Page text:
How uniform are the mounting bolt holes on different blocks?


(Erica Moss) #1

My 3.8 E-type engine will be coming out for service in the near future and Mr Wigton has kindly offered to fabricate a bespoke stand for it based on this photo from the UK list. It looks like in the front it’s using the mounting bracket hole for the generator/alternator. I’m not sure what it would use on the other side, oil galley hole?

If he finds say a 4.2 block to work off of, what are the odds that the hole placement will be identical? I may just have to take good measurements of my own block.

Thanks!


(Ian) #2

I know the 240 , 3.4 , 3.8 and later 1975 XJ6 3.4 holes are in the same place so chances are 4.2 are the same !


(Rob Reilly) #3

I wouldn’t have thought the trouble and expense necessary. Here is my XK120 engine on a 4 wheel 1000 lb capacity stand from Harbor Freight.


Don’t buy the 750 lb 3 wheeler, that’s for 4 cyl engines, too tippy for a 6.

But to answer your question, only the early XK120 block lacks the front engine mount holes. All others have front mount holes, and all have the rear holes for the bell housing.


(Erica Moss) #4

Maybe they’ve improved but I had the same stand 18 years ago the last time the engine came out. The problem wasn’t lack of stability but rather the fact that it was near impossible to turn. When the job was done and it was disassembled, the swivel tubing was massively galled up despite being well lubed. A stand such as the one in the photo keeps the entire thing balanced around it’s center of gravity.


(Rob Reilly) #5

Maybe you got a bad one. Mine is more or less on the c.g. as best I could guess it, and of course the c.g. changes when you add parts, particularly the crankshaft. I only turned mine a couple of times.


(Erica Moss) #6

It’s CG in one direction, but there is a massive amount of weight sticking out front which torques that swivel joint down in front and up in back. I have to imagine the one in my photo could be rotated with one hand. Mine wouldn’t turn at all and I finally had to resort to using the crane to lift and lower it.


(Paul Wigton) #7

Frankly, the one you posted has the CG too low: with the head on that will be a bit of a bear to turn. I’d fab it so the pivot points would be closer thefreeze plug’s plane.


(Rob Reilly) #8

Yes, its easier if you lift up on the front of the crankshaft, sorry I didn’t say it, thought it was obvious.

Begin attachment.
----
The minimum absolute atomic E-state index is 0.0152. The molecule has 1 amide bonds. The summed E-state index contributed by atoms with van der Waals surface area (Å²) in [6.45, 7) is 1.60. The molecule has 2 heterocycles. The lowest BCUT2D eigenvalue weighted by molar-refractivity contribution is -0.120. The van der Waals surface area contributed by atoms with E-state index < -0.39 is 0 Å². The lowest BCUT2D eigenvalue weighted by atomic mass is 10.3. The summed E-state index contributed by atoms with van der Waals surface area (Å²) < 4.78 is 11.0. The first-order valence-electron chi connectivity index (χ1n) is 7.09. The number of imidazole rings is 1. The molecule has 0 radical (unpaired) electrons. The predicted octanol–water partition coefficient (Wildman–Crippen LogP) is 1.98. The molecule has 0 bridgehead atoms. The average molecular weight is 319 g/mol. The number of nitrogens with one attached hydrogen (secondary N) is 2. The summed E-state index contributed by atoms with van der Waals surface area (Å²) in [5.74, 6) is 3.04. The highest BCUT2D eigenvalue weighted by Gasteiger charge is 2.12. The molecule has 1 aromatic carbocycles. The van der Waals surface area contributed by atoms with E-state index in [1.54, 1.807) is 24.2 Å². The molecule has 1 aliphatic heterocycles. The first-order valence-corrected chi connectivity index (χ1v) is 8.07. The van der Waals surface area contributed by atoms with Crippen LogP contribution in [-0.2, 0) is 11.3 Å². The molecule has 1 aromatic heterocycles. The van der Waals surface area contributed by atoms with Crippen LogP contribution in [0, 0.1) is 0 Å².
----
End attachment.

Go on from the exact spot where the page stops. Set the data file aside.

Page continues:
(69 FHC ) #9

My engine stand came from Northern tool about 15 years ago. The problem I observed with it is the OD of the tube the engine is attached to is a bit over 1/8" smaller than the ID of the tube it goes through. This results in most of the load of the engine being concentrated on two points, A and B in the below drawing. That make it very hard to rotate the engine unless one lifts the engine enough to lessen the weight on those two points. To resolve this I smoothed the OD on the inner tube and used a brass sheet to make a bushing that fills the annular space.


(Erica Moss) #10

I agree! As is it would be better than an end hanger but if it could sit higher that would balance it even better. That would require welding much longer mounting brackets off the square frame at an angle. It could weaken it.


(Paul Wigton) #11

Indeed: I had a tall jack stand (that I just sold to @Craig_Balzer1) that i would put under the nose of the crank, and I could spin the heaviest engine with a 3 foot cheater bar.

Including the 1250 pound Auburn engine!


(Erica Moss) #12

I was solo the first time and my arms aren’t long enough :laughing:

I could request help this time, but it’s coming out for a new seal and timing work so the crank will be coming out. I may relent and default to the cheapo solution though if this becomes too much headache.


(Erica Moss) #13

I think mine had a similar issue. I don’t think it was 1/8" play but it wasn’t a smooth slip fit either. Why they can’t make these joints more robust is beyond me. Maybe instead of trying to reinvent the wheel I should focus on just replacing/improving the swivel joint on an existing one.


(Larry velk) #14

I made all sorts of contraptions to work on and move the engine. The stand is a custom made one with a precision fit of the tubes (by the tool and die brother in law) - he made it in high school some 45 years ago. Two hoists help.